Linguistics (LING): all numbered 300 and above

Management (MGMT): all numbered 371 and above except MGMT 498 and 499

Management Science (MGSC): all numbered 300 and above except MGSC 498, MGSC 499

Marine Science (MSCI): all numbered 215 and above

Marketing (MKTG): all numbered 300 and above 

Mathematics (MATH): all numbered 241 and above except MATH 401

Media Arts (MART): all numbered 200 and above

Music (MUSC): MUSC 115MUSC 116MUSC 145 and all numbered 200 and above

Naval Science (NAVY): all numbered 300 and above

Nursing (NURS): all numbered 200 and above

Pharmacy: all numbered 300 and above

Philosophy (PHIL): all numbered 200 and above

Physics (PHYS): all numbered 212 and above

Political Science (POLI): all numbered 300 and above

Portuguese (PORT): all numbered 300 and above

Psychology (PSYC): all numbered 300 and above

Religious Studies (RELG): all numbered 300 and above

Retailing (RETL): all numbered 300 and above

Russian (RUSS): all numbered 300 and above

SC Honors College (SCHC): pending advisor approval

Social Work (SOWK): all numbered 300 and above

Sociology (SOCY): all numbered 300 and above

Southern Studies (SOST): all numbered 300 and above

Spanish (SPAN): all numbered 300 and above

Speech (SPCH): all numbered 200 and above

Sport and Entertainment Management (SPTE): all numbered 300 and above

Statistics (STAT): all numbered 300 and above

Theatre (THEA): all numbered 230 and above

Women’s and Gender Studies (WGST): all numbered 300 and above


In place of the cognate a student in the College of Arts and Sciences may choose a minor consisting of at least 18 credit hours of prescribed courses. (Some minors in the sciences require a minimum of 16 hours.) The subject area of the minor may be related to the major.

Students pursuing interdisciplinary minors who wish to use courses in their major department for minor credit must petition the College Committee on Scholastic Standards and Petitions for permission to do so.

The minor is intended to develop a coherent basic preparation in a second area of study. It differs from the cognate inasmuch as the courses must be concentrated in one area and must follow a structured sequence. Interdisciplinary minors can be designed with the approval of the assistant dean for academic affairs and advising.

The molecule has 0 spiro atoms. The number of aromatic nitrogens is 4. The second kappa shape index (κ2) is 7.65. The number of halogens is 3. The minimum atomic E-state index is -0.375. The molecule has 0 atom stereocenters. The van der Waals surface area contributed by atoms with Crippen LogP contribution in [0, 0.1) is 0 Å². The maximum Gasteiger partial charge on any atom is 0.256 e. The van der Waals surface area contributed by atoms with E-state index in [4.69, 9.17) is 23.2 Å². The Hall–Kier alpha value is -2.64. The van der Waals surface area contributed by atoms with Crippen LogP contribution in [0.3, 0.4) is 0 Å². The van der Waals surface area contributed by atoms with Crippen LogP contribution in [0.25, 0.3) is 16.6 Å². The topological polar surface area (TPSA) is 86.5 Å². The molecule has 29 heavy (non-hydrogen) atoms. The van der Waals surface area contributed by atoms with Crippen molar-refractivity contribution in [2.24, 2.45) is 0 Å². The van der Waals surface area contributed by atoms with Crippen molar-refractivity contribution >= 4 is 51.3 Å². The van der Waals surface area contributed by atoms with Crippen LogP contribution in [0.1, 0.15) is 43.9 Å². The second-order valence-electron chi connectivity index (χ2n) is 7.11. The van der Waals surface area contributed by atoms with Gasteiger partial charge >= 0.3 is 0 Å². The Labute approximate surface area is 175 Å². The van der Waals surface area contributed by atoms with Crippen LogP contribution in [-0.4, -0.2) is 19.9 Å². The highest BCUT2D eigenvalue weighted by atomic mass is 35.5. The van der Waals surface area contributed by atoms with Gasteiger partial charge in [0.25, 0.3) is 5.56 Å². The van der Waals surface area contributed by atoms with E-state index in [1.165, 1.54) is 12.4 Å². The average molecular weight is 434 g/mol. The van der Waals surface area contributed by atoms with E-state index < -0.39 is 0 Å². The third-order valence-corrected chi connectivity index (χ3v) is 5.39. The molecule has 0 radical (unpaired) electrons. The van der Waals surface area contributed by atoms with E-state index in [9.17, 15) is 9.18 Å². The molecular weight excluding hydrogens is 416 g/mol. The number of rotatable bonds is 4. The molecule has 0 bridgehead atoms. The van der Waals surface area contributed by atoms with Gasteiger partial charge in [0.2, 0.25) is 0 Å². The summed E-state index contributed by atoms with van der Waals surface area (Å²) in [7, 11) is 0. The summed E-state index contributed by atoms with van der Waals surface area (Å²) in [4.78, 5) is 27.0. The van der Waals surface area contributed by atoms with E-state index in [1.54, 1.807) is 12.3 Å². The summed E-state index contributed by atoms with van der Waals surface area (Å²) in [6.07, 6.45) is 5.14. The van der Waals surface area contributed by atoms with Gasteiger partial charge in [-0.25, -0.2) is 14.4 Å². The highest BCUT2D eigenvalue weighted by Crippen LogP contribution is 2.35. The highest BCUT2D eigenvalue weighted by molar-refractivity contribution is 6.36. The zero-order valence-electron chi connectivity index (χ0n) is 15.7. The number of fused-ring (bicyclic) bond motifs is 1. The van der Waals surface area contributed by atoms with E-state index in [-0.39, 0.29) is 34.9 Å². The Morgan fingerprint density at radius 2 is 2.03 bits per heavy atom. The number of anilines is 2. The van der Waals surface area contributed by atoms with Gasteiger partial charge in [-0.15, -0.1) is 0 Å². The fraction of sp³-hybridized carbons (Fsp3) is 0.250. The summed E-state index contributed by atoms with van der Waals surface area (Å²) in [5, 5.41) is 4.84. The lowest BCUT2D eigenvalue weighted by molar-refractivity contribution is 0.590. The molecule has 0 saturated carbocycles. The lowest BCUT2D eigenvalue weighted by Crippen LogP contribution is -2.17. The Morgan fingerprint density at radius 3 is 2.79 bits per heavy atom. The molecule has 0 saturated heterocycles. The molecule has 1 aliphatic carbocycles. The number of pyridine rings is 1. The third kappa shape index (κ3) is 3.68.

Courses applied toward general education requirements cannot be counted toward the minor. No course may satisfy both major and minor requirements. All minor courses must be passed with a grade of C or higher. At least half of the courses in the minor must be completed in residence at the University.

Minors are available in participating departments of the College of Arts and Sciences and in other colleges. For descriptions of specific minors, students should see the appropriate sections of the bulletin.

A list of minor programs of study can be found at Programs A-Z 


Each degree in the College of Arts and Science requires a minimum number of credit hours in academic subjects.

No courses of a physical education (1 credit), first aid, remedial, developmental, skill-acquiring, or vocational nature may be applied as credit toward a degree in the College of Arts and Sciences. To encourage the student to challenge themselves by taking electives that will broaden their educational background, the College of Arts and Sciences permits the use of the Pass-Fail option on true elective courses that are not being used to satisfy major, minor, cognate or core requirements. This option is not available on all courses, so students should check course descriptions and consult with their advisors while choosing electives.

Other Regulations

In addition to the University academic regulations, students pursuing baccalaureate degrees in the College of Arts and Sciences are subject to the following:

  1. A student shall not be permitted to enroll for more than 18 credit hours without the approval of the assistant dean of the college.
  2. The assistant dean of the college, with the recommendation of the appropriate faculty, may authorize a student to repeat a course.

College Department and Program Areas

Click the links below to view programs and courses administered by each unit.